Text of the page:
AUBURN UNIVERSITY – An associate professor in the Department of Chemical Engineering at Auburn University has earned one of the first grants to support sustainability research from the newly created Ray C. Anderson Foundation.
Jin Wang, the B. Redd Associate Professor in the Samuel Ginn College of Engineering, earned a $50,000 award to support her research aimed at reducing energy and chemical consumption at pulp mills.
“We are glad that the Ray C. Anderson Foundation sees the value in funding our ability to seek real world, intelligent solutions for manufacturing that have the potential to greatly decrease energy consumption,” said Wang. “We expect that our research will result in a minimum of 10 percent total energy reduction in pulp and paper processes. When that is applied to scale in the size of pulp and paper industry, the impact is huge.”
With 17 mills in Alabama, the pulp and paper industry is one of the top manufacturing employers in the state.
The foundation also awarded grants to innovative sustainability-related programs at Georgia Institute of Technology, University of Southern Mississippi and Arizona State University.
The foundation was launched in July 2012 as a legacy to Anderson, the late founder and chairman of Interface Inc., a manufacturer of environmentally responsible modular carpet for the commercial, institutional and residential markets. Anderson was globally recognized as a “pioneer for the environment.”
“Ray Anderson is a sustainability icon,” said June Henton, dean of Auburn’s College of Human Sciences, who serves on the board of directors for Interface. “We were privileged to honor him in 2007 as the International Quality of Life Award Laureate. Having known him for more than 15 years, it pleases me beyond measure to see his legacy continue through his foundation which now supports sustainability research at Auburn University.”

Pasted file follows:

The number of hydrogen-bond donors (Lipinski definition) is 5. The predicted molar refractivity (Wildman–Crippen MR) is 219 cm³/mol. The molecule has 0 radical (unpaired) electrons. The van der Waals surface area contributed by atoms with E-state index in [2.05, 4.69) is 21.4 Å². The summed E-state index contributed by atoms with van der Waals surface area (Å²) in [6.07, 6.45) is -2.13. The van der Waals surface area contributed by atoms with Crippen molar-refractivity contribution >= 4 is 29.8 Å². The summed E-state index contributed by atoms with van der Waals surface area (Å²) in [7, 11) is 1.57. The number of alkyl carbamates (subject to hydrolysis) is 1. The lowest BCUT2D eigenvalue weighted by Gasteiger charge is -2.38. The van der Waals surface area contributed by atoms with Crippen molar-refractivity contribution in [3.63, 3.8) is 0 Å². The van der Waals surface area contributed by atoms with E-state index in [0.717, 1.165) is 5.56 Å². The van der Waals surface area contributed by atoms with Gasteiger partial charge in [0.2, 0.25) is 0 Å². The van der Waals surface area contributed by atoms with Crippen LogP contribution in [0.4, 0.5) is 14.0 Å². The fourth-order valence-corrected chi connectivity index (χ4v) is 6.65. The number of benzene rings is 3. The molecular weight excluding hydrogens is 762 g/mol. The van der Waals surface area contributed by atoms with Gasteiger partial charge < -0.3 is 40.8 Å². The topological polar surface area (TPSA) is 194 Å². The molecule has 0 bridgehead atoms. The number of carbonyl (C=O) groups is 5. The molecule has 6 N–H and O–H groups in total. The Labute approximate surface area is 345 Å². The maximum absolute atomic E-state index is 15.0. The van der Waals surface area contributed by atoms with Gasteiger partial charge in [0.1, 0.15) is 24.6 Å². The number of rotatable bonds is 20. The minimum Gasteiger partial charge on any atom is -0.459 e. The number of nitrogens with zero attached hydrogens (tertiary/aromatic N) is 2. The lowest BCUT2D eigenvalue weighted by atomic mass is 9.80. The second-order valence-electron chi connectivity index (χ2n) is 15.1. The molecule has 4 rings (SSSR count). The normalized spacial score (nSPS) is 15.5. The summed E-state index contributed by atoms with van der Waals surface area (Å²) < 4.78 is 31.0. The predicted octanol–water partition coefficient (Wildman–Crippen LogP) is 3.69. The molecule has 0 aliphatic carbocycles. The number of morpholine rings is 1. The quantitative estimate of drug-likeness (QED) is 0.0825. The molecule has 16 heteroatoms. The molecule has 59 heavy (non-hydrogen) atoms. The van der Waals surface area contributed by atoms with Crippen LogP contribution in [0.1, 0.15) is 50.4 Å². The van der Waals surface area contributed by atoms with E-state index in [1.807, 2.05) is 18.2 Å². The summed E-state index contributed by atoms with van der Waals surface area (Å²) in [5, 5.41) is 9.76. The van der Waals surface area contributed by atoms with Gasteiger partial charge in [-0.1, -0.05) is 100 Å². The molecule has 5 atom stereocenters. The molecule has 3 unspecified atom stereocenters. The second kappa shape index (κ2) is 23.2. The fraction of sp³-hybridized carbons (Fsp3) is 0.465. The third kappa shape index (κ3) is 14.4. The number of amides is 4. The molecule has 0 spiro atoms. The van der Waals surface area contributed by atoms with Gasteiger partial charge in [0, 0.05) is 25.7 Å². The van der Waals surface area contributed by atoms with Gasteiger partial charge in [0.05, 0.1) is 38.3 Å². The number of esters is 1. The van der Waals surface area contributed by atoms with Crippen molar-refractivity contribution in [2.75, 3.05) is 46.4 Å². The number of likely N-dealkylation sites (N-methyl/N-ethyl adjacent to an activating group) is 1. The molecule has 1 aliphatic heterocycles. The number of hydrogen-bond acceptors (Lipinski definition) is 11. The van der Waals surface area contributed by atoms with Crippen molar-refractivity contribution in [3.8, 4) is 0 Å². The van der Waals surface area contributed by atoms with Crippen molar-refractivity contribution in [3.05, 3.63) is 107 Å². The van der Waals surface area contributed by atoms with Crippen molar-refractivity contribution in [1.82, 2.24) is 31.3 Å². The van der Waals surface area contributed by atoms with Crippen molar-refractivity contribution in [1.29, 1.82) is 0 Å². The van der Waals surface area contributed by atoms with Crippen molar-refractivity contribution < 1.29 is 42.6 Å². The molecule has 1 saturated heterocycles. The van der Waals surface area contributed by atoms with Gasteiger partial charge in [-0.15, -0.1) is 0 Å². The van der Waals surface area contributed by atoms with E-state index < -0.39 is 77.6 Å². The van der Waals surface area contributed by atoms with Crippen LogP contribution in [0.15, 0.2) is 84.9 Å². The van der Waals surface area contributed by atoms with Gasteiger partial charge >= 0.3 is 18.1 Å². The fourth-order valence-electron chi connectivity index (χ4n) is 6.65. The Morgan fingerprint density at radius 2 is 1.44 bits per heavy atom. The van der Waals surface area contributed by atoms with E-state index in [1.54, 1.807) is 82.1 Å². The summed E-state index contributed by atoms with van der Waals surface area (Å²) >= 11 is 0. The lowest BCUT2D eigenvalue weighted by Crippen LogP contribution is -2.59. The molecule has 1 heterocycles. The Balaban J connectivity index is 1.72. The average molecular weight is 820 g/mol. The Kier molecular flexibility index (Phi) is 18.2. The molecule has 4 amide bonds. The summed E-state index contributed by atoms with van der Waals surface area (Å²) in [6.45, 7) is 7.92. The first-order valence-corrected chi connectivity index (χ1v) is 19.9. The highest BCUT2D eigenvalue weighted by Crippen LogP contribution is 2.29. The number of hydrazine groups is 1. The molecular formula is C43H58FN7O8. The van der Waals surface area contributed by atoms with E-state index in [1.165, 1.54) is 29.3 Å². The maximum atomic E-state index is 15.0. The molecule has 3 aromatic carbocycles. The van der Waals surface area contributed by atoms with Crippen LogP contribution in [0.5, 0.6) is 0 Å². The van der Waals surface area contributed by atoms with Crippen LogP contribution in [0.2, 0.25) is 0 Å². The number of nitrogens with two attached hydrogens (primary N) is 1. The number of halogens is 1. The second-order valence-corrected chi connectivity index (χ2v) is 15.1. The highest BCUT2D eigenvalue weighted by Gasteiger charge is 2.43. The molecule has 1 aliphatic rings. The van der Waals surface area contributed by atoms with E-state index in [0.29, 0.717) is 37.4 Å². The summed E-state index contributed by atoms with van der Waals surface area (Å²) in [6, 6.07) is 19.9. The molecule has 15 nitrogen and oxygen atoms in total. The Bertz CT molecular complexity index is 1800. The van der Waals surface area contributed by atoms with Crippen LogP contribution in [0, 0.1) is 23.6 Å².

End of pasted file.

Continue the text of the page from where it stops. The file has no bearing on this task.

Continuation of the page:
The not-for-profit organization bearing Anderson’s name seeks to promote a sustainable society by supporting and funding educational and project-based initiatives that advance knowledge and innovation in sustainable production and consumption. Anderson’s daughters, Mary Anne Lanier and Harriet Langford, who serve as trustees of the foundation, issued the initial request for grant proposals in September 2012.
“The best way to honor our father in our first funding cycle was to identify a few great projects that have the potential to infuse educational research findings directly into sustainable and innovative manufacturing processes,” said Lanier.
“There are so many facets of sustainability, and they’re all important,” added Langford. “Manufacturing, improved process engineering and viable pathways to improved economic sustainability were really our father’s ‘sweet spot.’ He was a learner, an engineer, a teacher and a doer.”
Wang came to Auburn in 2006 after earning a Ph.D. in chemical engineering from the University of Texas at Austin.
(Written by Amy Weaver)